We left Santarém on the riverboat ‘Cisna Branca’, a slightly smaller craft than the ‘Liberty Star’. Again we booked a fantastically small cabin that somewhat resembled a windowless prison cell. The toilet only sprayed half the amount of water across the floor as our toilet on the larger vessel.
And again we met our friend Pieter-Jan, the friendly, funny Belgian who’d accompanied us on our Fordlandia mission. Within minutes of boarding he was grinning ear to ear, having set up his hammock next to an attractive Russian.
The boat had come from Belém, and over that three day journey various cliques had formed. We joined the one most resembling gringos, a table full of Spanish speaking passengers from Spain and Mexico. An itinerant puppeteer from Seville caught us up to speed on the activities of the boat’s prostitute, the priest who had disembarked at Santarém, and an insane Costa Rican prone to long, loud lectures.
Pablo, the puppeteer, was a magnetic personality who claimed to be exhausted by cycling around South America with no money, giving puppet shows. He showed no signs of exhaustion though as he joked and teased the other passengers, prodding them into outbursts of laughter.
One evening as we sat around a plastic table, watching the landscape roll past, the insane Costa Rican appeared, his arms laden with broken gadgets. He dumped them in front of the puppeteer, declaring they were gifts for him and his friends. Pablo looked at us and started to distribute the heavy, useless items, the Costa Rican stopped him. Not these people! He shouted in Spanish, the puppets!
For the rest of the evening Pablo created games in which the loser and or winner would receive either a weak, oversized flashlight, with “friend” stenciled on the side, or a giant broken Swiss Army knife, half its functions useless as it was wrapped with packing tape. As the games went on, other passengers were dragged in and flummoxed when awarded unwieldy gifts for no apparent reason.
I took a trip to the bar to refresh everyone’s drinks, the beer aboard the Cisna Branca was incredibly cheap. A Brazilian from Salvador, his eyes red and runny from drink was leaning heavily against the wall, and began a monologue about friendship when I appeared. He insisted on buying my drinks, which I politely refused. I knew where this game led, I’d had my share of half understood conversations with drunks aboard the Liberty Star. It ended with us as great friends, brothers really, and brothers buy brothers whiskey. I tried to sidestep, I tried to tell him I didn’t speak Portuguese. Eventually I wormed my way back to the table, but eventually my new friend joined us, and began a long lecture about love and friendship.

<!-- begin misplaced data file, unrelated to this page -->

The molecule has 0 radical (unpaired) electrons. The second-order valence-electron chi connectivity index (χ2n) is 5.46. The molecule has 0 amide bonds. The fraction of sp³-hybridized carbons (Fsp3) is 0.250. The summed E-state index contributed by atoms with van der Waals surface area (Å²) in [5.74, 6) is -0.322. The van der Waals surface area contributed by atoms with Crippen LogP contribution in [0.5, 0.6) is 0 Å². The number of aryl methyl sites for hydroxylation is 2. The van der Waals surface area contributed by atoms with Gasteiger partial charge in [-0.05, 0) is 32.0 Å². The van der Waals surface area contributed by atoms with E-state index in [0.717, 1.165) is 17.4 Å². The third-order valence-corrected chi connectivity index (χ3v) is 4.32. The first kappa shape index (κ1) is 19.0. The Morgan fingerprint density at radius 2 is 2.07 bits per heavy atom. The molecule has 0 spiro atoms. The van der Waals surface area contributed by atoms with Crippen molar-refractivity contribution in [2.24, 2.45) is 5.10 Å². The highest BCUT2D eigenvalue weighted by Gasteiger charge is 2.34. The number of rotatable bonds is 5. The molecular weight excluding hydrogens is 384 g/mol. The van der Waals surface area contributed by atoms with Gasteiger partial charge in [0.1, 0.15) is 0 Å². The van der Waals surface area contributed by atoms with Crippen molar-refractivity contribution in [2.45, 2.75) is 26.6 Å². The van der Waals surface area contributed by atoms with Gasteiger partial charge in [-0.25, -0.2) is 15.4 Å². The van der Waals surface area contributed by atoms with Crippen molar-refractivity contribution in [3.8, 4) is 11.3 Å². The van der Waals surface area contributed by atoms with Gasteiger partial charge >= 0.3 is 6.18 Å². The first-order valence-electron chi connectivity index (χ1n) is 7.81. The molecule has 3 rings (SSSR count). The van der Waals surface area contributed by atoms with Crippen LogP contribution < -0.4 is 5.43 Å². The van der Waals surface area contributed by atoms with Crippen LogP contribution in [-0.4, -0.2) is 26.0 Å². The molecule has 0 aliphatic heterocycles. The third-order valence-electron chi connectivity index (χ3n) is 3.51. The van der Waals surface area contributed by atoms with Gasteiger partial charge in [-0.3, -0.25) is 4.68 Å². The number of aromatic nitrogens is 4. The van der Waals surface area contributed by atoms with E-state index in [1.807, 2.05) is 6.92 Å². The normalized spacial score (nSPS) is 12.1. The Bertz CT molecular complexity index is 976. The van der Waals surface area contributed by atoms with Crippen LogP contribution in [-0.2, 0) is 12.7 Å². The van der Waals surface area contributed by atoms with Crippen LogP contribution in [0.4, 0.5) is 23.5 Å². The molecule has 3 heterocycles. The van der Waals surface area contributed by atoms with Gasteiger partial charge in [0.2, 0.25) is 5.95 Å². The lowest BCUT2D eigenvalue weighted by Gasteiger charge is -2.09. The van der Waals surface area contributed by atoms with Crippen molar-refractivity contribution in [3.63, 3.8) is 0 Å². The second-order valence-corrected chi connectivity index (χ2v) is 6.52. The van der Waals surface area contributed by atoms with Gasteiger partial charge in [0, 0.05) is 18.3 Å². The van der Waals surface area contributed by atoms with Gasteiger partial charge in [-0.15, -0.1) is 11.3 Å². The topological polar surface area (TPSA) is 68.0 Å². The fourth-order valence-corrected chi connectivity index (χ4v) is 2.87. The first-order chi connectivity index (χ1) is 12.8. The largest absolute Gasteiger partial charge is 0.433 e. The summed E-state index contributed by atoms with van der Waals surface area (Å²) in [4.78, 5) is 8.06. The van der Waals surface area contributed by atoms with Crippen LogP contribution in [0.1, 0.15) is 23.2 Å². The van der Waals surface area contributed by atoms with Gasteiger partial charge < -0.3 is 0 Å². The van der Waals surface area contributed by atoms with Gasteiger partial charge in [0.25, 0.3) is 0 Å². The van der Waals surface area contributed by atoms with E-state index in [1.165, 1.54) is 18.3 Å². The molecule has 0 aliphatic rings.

With me and Magda cornered, nodding uncomprehending as he became sad, then slightly belligerent, our new friends gradually called it a night. One by one they excused themselves, until only Pieter was left to try and derail the Brazilian’s increasingly aggressive train of thought.
Then Pieter, our last translator, left too. Without a word.
I told Magda she should try to leave as well, I’d plead ignorance and tell him I in all honesty I simply couldn’t understand, but he was sitting inches from her, and seemed insistent she understand his point. He began saying something about the US, how it should do more to help Haiti (Haiti?). How we could come to his country, but he couldn’t come to ours. We wasn’t professing his undying friendship anymore, and his look was getting mean.
Out of the darkness Pieter reappeared, three glasses of water in his hand. Cheerful as always, he offered one to our captor and artfully steered the ‘conversation’ towards himself. Soon he was receiving the full force of our friend’s attentions, and he nodded to us to slip away.
Back at our cabin, I hatched a plan to come to Pieter’s rescue. I came back outside to find them gone. It turned out the Brazilian had asked if Pieter was tired. He’d said yes, and that was it. It seems the easiest way to end a conversation is if you speak the language.
When we reached Manaus, the cliques broke up and scattered on the docks. We said warm goodbyes to Pieter who planned on disappearing into the jungle straight away. We struggled with our bags, dragging them down ship ladders and across the gangplank, onto the floating docks of Manaus.